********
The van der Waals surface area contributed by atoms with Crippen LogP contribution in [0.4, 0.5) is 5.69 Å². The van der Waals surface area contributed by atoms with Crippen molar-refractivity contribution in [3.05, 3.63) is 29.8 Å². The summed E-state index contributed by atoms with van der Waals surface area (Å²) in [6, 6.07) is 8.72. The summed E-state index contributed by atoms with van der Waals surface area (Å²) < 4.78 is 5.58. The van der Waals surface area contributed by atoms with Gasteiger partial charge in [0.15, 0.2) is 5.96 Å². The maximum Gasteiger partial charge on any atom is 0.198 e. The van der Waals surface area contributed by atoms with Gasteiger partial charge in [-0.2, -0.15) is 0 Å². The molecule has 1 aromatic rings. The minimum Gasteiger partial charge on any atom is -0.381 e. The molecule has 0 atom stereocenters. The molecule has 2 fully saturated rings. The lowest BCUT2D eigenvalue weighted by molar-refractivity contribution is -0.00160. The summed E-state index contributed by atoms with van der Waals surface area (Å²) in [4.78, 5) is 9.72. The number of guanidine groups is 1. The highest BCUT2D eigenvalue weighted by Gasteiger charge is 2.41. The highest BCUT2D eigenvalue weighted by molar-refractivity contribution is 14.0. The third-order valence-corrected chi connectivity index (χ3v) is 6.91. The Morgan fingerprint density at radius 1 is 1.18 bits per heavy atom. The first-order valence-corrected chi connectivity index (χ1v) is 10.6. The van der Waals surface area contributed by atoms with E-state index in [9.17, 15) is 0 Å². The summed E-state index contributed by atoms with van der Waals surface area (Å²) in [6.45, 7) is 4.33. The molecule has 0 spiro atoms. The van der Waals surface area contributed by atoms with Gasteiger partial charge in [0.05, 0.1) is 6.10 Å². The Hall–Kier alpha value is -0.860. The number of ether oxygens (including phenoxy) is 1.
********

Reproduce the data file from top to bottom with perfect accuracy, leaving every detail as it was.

The van der Waals surface area contributed by atoms with Crippen LogP contribution in [0.4, 0.5) is 5.69 Å². The van der Waals surface area contributed by atoms with Crippen molar-refractivity contribution in [3.05, 3.63) is 29.8 Å². The summed E-state index contributed by atoms with van der Waals surface area (Å²) in [6, 6.07) is 8.72. The summed E-state index contributed by atoms with van der Waals surface area (Å²) < 4.78 is 5.58. The van der Waals surface area contributed by atoms with Gasteiger partial charge in [0.15, 0.2) is 5.96 Å². The maximum Gasteiger partial charge on any atom is 0.198 e. The van der Waals surface area contributed by atoms with Gasteiger partial charge in [-0.2, -0.15) is 0 Å². The molecule has 1 aromatic rings. The minimum Gasteiger partial charge on any atom is -0.381 e. The molecule has 0 atom stereocenters. The molecule has 2 fully saturated rings. The lowest BCUT2D eigenvalue weighted by molar-refractivity contribution is -0.00160. The summed E-state index contributed by atoms with van der Waals surface area (Å²) in [4.78, 5) is 9.72. The number of guanidine groups is 1. The highest BCUT2D eigenvalue weighted by Gasteiger charge is 2.41. The highest BCUT2D eigenvalue weighted by molar-refractivity contribution is 14.0. The third-order valence-corrected chi connectivity index (χ3v) is 6.91. The Morgan fingerprint density at radius 1 is 1.18 bits per heavy atom. The first-order valence-corrected chi connectivity index (χ1v) is 10.6. The van der Waals surface area contributed by atoms with E-state index in [9.17, 15) is 0 Å². The summed E-state index contributed by atoms with van der Waals surface area (Å²) in [6.45, 7) is 4.33. The molecule has 0 spiro atoms. The van der Waals surface area contributed by atoms with Gasteiger partial charge in [0.05, 0.1) is 6.10 Å². The Hall–Kier alpha value is -0.860. The number of ether oxygens (including phenoxy) is 1.